HTTP 403 error – PowerShell Remoting, Different Domains and Proxies

On my day to day work I use Nagios monitoring software. I want to add some custom SQL Server scripts to enrich the monitoring, and to accomplish this I will need to:

  • Find a folder
  • Create a sub folder
  • Copy bunch of file
  • edit a ini file to verify/add new entries

all of this for every single host on my entire estate. Obviously (for me 🙂 ) I decided to use PowerShell!

Hold your horses!

Yes, calm down. I’m working on a client where the network it’s anything but simple. As far as I know they have 10 domains and few of them have trust configured, but even those that have, is not in both ways… so I didn’t expect an easy journey to get the task done.

Side note: For those thinking how I can live without PowerShell, I can’t! But,  the majority of my time using PowerShell is with SQL Server, mainly using SMO (with the help of dbatools), which means I haven’t struggle that much until now.

“…WinRM client received an HTTP status code of 403…”

Ok, here we go!

PowerShell Remoting and different domains…

….needs different credentials. This is a requirement when using ip address.
If we try to run the following code:

$DestinationComputer = '10.10.10.1'
Invoke-Command -ScriptBlock { Get-Service *sql* } -ComputerName $DestinationComputer

we will get the following error message:

Default authentication may be used with an IP address under the following conditions: the transport is HTTPS or the destination is in the TrustedHosts list, and explicit credentials are provided.

First, I add the destination computer to my TrustedHosts. We can do this in two ways:

Using Set-Item PowerShell cmdlet

Set-Item WSMan:\localhost\Client\TrustedHosts "10.10.10.1"

Or using winrm executable:

winrm s winrm/config/client '@{TrustedHosts="10.10.10.1"}'

Note: You can use “*” (asterisk) to say all remote hosts are trusted. Or just a segment of IPs like “10.10.10.*”.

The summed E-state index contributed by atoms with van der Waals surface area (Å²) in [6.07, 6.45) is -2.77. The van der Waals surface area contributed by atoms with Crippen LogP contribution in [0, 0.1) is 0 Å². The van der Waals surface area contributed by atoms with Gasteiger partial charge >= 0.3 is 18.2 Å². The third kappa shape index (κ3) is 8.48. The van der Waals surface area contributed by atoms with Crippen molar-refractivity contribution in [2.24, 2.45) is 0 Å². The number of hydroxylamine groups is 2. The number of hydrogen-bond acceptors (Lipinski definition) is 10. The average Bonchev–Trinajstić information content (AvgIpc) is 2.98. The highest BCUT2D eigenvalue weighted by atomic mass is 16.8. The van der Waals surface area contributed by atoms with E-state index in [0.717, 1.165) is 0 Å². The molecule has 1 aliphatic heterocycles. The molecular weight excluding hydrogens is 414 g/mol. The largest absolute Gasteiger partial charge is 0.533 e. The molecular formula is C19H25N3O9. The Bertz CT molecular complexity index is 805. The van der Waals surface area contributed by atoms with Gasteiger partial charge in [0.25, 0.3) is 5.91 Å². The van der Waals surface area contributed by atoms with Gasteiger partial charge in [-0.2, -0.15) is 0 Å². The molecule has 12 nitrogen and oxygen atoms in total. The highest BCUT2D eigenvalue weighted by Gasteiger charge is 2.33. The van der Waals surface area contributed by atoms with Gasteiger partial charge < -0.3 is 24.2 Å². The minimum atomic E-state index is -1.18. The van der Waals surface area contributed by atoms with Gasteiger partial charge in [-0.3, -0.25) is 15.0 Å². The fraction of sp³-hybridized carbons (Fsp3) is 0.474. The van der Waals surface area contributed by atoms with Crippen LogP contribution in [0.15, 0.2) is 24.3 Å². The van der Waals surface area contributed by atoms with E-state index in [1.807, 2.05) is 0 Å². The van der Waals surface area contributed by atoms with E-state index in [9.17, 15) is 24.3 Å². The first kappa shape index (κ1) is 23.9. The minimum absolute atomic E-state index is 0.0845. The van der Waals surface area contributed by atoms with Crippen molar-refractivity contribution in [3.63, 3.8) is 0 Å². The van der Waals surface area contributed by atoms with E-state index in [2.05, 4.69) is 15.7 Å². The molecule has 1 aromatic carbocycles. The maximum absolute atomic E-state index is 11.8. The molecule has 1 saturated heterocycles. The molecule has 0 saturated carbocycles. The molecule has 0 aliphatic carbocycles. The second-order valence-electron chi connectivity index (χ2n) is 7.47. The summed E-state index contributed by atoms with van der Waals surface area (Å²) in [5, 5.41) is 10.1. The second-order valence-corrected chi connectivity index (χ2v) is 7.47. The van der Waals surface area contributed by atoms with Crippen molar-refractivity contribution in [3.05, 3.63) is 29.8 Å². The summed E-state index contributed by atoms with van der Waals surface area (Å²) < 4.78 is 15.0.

But, there is another requirement like the error message says “…and explicit credentials are provided.”. This means that we need to add, and in this case I really want to use, a different credential so I have modified the script to:

$DestinationComputer = '10.10.10.1'
Invoke-Command -ScriptBlock { Get-Service *sql* } -ComputerName $DestinationComputer -Credential domain2\user1

Now I get prompted for the user password and I can… get a different error message (*sigh*):

[10.10.10.1] Connecting to remote server 10.10.10.1 failed with the following error message : The WinRM client received an HTTP status code of 403 from the remote WS-Management service. For more information, see the

about_Remote_Troubleshooting Help topic.

+ CategoryInfo : OpenError: (10.10.10.1:String) [], PSRemotingTransportException

+ FullyQualifiedErrorId : -2144108273,PSSessionStateBroken

This one was new for me so I jumped to google and started searching for this error message. Unfortunately all the references I found are to solve an IIS problem with SSL checkbox on the website like this example.

Clearly this is not the problem I was having.

Proxies

I jumped into PowerShell slack (you can ask for an invite here and join more than 3 thousand professionals) and ask for help on #powershell-help channel.
In the meantime, I continued my search and found something to do with proxies in the The dreaded 403 PowerShell Remoting blog post.
This actually could help, but I don’t want to remove the existing proxies from the remote machine. I had to find another way to do it.

Returning to Slack, Josh Duffney (b | t) and Daniel Silva (b | t) quickly prompted to help me and when I mentioned the blog post on proxies, Daniel has shown to me the PowerTip PowerShell Remoting and HTTP 403 Error that I haven’t found before (don’t ask me why…well, I have an idea, I copy & paste the whole error message that’s why).

ProxyAccessType

The answer, for my scenario, is the ProxyAccessType parameter. As it says on the help page, this option “defines the access type for the proxy connection”. There are 5 different options AutoDetect, IEConfig, None, NoProxyServer and WinHttpConfig.

I need to use NoProxyServer to “do not use a proxy server – resolves all host names locally”. Here is the full code:

$DestinationComputer = '10.10.10.1'
$option = New-PSSessionOption -ProxyAccessType NoProxyServer
Invoke-Command -ScriptBlock { Get-Service *sql* } -ComputerName $DestinationComputer -Credential domain2\user1 -SessionOption $option

This will:

  • create a new PowerShell Session option (line 2) with New-PSSessionOption cmdlet saying that -ProxyAccessType is NoProxyServer.
  • Then, just use the $option as the value of -SessionOption parameter on the Invoke-Command.

This did the trick! Finally I was able to run code on the remote host.

Thanks for reading.

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